The U.S. Securities and Exchange Commission on Feb. 21, 2018, issued interpretive guidance on public company cybersecurity disclosures. The new guidance will affect public companies and companies seeking to go public in three key areas:Cybersecurity has been an area of focus by the SEC for several years. The most recent formal statement from the SEC was provided by the Division of Corporation Finance in 2011.
Dom Parsons defied the odds to deliver Team GB’s first bit of Olympic magic – living up to his Wizard nickname. The 100-1 shot hadn’t won a major medal in five years and arrived in Korea nursing an abductor muscle injury. And yet he conjured up the goods when it mattered to win Britain’s first men’s medal, in what is surely our national winter sport, in 70 years. Every British skeleton slider has a story of how they suddenly found themselves swept up in this crazy event.
No one believes more so that the millennial generation are lost in a world that asks too much of them, than the millennial generation themselves. The current situation presented to young adults coming out of University or looking for a leg up in their working lives is bleak. An Act of Kindness approaches these concerns for what they are and poses to us a feeling which is both familiar and displeasing.
Muck Rack makes it simple to find people, tweets, or articles that mention any name, keyword, company, hashtag etc. We've compiled this guide to help you make the most of your search.
Selecting a term
Start searching tweets, articles from media outlets, articles mentioned in tweets, journalists'
names, titles and bios with some suggested searches:
Companies or Topics (e.g. iPhone, Microsoft)
Phrases (e.g. "cloud computing") — use quotes to keep the terms together
Twitter handles (e.g. @username) — returns those who have mentioned or replied to
Names (e.g. "David Pogue")
Hashtags (e.g. #sxsw, #london2012)
Bio details (e.g. vegan, Olympics, father)
Muck Rack's Advanced Search allows for many boolean operators.
Find results that mention multiple specified terms, use AND or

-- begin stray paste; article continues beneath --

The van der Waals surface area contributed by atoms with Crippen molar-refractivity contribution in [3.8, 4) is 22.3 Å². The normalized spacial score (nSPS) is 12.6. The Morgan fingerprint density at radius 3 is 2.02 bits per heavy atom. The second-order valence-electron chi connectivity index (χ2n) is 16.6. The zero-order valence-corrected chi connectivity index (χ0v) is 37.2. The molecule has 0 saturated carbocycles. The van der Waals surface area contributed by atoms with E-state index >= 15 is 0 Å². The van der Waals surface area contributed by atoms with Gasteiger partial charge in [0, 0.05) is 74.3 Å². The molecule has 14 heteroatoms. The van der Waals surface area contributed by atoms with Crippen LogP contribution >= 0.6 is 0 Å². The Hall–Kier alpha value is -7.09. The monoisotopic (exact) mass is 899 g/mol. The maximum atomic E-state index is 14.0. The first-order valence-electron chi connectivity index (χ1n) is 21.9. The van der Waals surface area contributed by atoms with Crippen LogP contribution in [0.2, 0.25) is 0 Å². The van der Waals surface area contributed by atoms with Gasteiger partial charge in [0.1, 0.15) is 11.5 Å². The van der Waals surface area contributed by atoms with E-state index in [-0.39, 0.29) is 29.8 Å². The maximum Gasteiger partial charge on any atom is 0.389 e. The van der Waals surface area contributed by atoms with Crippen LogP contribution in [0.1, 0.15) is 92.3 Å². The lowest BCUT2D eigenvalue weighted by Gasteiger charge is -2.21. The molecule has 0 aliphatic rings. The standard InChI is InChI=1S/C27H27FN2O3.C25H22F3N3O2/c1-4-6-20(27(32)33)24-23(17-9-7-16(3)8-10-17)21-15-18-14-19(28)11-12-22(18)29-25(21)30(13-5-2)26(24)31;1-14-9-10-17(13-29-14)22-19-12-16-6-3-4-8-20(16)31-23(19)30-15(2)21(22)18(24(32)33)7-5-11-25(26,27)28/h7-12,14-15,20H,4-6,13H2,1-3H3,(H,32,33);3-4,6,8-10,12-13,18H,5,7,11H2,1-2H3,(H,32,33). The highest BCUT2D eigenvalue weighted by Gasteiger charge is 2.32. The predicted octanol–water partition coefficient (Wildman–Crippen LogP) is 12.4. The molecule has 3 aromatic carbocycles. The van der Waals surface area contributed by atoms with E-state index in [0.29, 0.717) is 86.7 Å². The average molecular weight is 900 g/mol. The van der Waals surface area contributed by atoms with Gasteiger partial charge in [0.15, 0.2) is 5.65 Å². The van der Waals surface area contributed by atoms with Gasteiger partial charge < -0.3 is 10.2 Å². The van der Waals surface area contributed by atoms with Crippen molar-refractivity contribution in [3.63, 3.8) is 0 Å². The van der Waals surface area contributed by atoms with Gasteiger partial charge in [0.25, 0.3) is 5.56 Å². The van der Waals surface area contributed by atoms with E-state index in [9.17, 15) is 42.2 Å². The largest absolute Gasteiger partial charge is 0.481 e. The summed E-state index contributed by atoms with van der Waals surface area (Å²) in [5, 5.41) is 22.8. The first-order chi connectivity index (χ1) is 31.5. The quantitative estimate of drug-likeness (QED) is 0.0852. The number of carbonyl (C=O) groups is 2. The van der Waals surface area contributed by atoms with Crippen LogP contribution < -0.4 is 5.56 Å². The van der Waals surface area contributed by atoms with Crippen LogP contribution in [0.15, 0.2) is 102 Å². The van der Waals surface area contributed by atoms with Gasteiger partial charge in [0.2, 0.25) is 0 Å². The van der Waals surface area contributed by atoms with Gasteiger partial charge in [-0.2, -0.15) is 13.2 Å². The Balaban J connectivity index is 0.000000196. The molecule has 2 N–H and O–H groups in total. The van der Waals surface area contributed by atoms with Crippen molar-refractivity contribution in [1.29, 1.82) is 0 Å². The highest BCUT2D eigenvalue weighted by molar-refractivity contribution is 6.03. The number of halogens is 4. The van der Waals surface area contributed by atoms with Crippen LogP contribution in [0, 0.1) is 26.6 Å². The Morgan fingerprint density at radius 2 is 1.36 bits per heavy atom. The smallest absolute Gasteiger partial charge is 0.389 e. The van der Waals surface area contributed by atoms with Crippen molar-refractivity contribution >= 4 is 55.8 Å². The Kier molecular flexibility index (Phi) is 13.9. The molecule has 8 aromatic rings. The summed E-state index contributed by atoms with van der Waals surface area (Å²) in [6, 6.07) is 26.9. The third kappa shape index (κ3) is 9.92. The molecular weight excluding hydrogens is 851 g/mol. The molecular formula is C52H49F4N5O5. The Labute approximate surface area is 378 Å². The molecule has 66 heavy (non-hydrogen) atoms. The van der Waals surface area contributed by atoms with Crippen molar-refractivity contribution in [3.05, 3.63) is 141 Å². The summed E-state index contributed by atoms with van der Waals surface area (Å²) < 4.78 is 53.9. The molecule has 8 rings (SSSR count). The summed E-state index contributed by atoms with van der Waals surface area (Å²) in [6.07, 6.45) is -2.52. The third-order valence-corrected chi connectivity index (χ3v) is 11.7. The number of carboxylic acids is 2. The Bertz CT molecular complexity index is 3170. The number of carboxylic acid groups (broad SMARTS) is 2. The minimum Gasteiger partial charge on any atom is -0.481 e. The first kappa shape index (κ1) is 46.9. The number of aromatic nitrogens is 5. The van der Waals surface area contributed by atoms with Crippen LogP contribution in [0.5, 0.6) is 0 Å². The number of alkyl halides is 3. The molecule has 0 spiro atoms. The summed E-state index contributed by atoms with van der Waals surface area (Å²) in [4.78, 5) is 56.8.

+. For example, ensure each result contains both Elon Musk and Mark Zuckerberg by
searching Musk AND Zuckerberg or Musk + Zuckerberg.
Use the operators OR or , to broaden your search when you'd like either of
multiple terms to appear in results. (This is the default behavior of our search when no operators
are used). For example, results will contain either cake or cookie by searching cake OR cookie or cake,cookie
Use NOT or - to subtract results from your search. For
example, searching Disney will yield results about the Walt Disney Company as well as Walt Disney
World Resort. To exclude mentions of Disney World, search for Disney -World or Disney
When using one of these operators with a phrase, enclose it in quotation marks. For example, you can
find results about smartphones excluding Apple's iPhone 4S by searching smartphone -"iPhone
Exact case matching or punctuation
If you're searching for a brand name or keyword that relies on specific punctuation marks or capitalization, you can
find results that match your exact query by adding matchcase: before the keyword you're searching for, like matchcase:E*TRADE .
Use parentheses to separate multiple
boolean phrases. For example, to find journalists talking about having fun in Disney World or
Disneyland, search for ("disney world" OR disneyland) AND fun.
An asterisk can be used to search for any variation of a root word truncated by the asterisk. For example, searching for admin* will return results for administrator, administration, administer, administered, etc.
A near operator is an AND operator where you can control the distance between the words. You can vary the distance the near operation uses by adding a forward slash and number (between 0-99) such as strawberries NEAR/10 "whipped cream", which means the strawberries must exist within 10 words of "whipped cream".